In TS2, it is implied that the grown up “Emily” (and presumably also “Andy) give up their toys in favor of things like record players and telephone. They give up their toys –which have narratives attached to them (like Mr. Potato Head's “angry eyes”), for "cool" objects that don't have any kind of inherent narrative association.

We often joke that our gadgets (cellphones, cameras, etc.) are “toys,” but actually they aren't toys in the Toy Story Theory, not even remotely. They are objects or tools, elements perhaps, of things that can become narratives, but they don't take us anywhere by themselves. Though the conceit of Toy Story is the idea that a child's toys are actually alive, the living world of the toy/story is contrasted to an adult world constituted by affectively detached objects -- narrative dead weight.


anangbhai said...

Try telling that to the editors at marvel and DC. If they have their way, it'll be 2046 and The Ubermensch will still be around wearing those blue tights.

3:02 PM  
anangbhai said...

Weird. I wrote 2046 without even thinking about it. Good movie by the way, highly recommended.

3:03 PM  
jaspreet said...

I always though the Toy Story was about dharma fufilling their role as companions to children. No mention of a afterlife thought (sniff):(

3:55 AM  
kiyoharu said...

Enjoyed your essay--tangentially reminded me of the notion of text as AI, but more to the point....

After recovering from memories of all the cherished lost and broken things I barely manage to keep at bay from day to day (ARRGH!) I made something else of the consumerism in Toy Story. Starting with the little tear in Woody, and culminating in the patchwork monsters in Sid's room, the toys are plainly in the process of being consumed, and apparently, they like it!

(So, is it really fair to make Sid in Toy Story "evil" because he is the ultimate consumer, that is, the recycler? Villified because he does not play with toys as they were intended to be played with by their manufacturers? [In the textual analog, is Sid an author? Maybe that's why he's villified...after all, this is Hollywood.] Cf Jefferson's take on patents and applications--the "embarrassment" of a patent should not be multiplied to enumerate an invention's countless applications. As with texts, authorial intention does not comprise the value of a thing.)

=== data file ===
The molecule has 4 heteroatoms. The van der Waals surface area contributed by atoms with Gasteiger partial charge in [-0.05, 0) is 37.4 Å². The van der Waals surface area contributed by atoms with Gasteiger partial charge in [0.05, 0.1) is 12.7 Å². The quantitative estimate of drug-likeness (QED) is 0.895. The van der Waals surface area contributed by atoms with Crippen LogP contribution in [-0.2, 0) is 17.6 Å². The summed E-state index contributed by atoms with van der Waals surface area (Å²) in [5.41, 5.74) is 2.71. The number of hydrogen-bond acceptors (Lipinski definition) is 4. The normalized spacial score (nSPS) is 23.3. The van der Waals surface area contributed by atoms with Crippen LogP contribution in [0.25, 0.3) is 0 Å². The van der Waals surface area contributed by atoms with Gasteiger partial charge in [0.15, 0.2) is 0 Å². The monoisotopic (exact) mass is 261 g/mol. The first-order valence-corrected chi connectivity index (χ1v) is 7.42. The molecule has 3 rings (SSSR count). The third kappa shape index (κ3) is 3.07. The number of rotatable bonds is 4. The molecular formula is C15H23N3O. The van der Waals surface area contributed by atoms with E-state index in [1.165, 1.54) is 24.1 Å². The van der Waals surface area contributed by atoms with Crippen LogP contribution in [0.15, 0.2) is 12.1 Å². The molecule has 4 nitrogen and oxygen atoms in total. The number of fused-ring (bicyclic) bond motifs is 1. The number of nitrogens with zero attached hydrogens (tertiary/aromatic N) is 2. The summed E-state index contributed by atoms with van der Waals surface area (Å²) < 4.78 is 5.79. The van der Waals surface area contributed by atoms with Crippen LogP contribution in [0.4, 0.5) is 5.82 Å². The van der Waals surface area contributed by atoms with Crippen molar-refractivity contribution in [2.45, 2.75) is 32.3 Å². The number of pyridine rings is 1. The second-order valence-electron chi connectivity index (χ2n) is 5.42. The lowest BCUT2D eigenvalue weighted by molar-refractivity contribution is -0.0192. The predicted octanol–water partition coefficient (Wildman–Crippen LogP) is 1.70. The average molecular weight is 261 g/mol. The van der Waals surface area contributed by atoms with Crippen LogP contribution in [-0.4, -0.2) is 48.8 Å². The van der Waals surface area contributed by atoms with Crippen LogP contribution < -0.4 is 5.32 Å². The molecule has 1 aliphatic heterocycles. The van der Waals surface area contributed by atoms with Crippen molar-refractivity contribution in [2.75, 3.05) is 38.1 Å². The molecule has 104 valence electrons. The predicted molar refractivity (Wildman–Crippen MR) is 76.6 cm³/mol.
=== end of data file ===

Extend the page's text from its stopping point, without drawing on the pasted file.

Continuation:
Re: Toy Story 2, cf Walter Benjamin: "Ownership is the most intimate relationship one can have with objects." Interestingly, ownership, not usage. Ownership allows an object to exist as itself, whereas usage turns an object into a function, (e.g., "plaything"), in a constant state of flux. The Toy Story films suggest that even sentiment can wear an object out and use it up.

Not to get all Marxist here, but most of the toys seem to conclude that they'd rather realize their use-value than their object-value, (as in a museum collection--not sure "object-value" is a Marxist term). Perhaps this is fitting, since these toys are, after all, produced for mass consumption, but it seems a strange position for an object to adopt, particularly a rare object like Woody, whose value is so great because of his limited success with consumers. The stuffy attitude of the Prospector is mocked and villified, but it seems the more appropriate for an object as such.

(May be worth noting, sequels to some degree, but especially remakes, are a sure sign that film-as-art is giving way to film-as-entertainment--something which wears out faster than most toys. Thus, art, ordinarily immune to the change and destruction of use-objects, can indeed be metabolized and destroyed.)

In this analysis, while the mercantile Al may not be a true collector, "Japan" is the place of unchanging things, insulated from the deleterious effects of use. Japan is not a strange choice as a destination for art objects--after all, Japan does possess a literature preoccupied with the transience of life, and the concomitant reverence for old, inutile things like broken combs, which persist for a while in the "floating world".

I think beneath a heavy layer of manipulative sentiment, the Toy Stories do contain a genuinely intractable human problem. Should one take one's bearings from a thing or use it up? Should we linger or plunge alone into oblivion? Should one remember or forget? The latter in each case is probably the most direct route through this world, but to anyone who chances to stumble on things, it's a path littered with heart-wrenching memoranda.


2:13 PM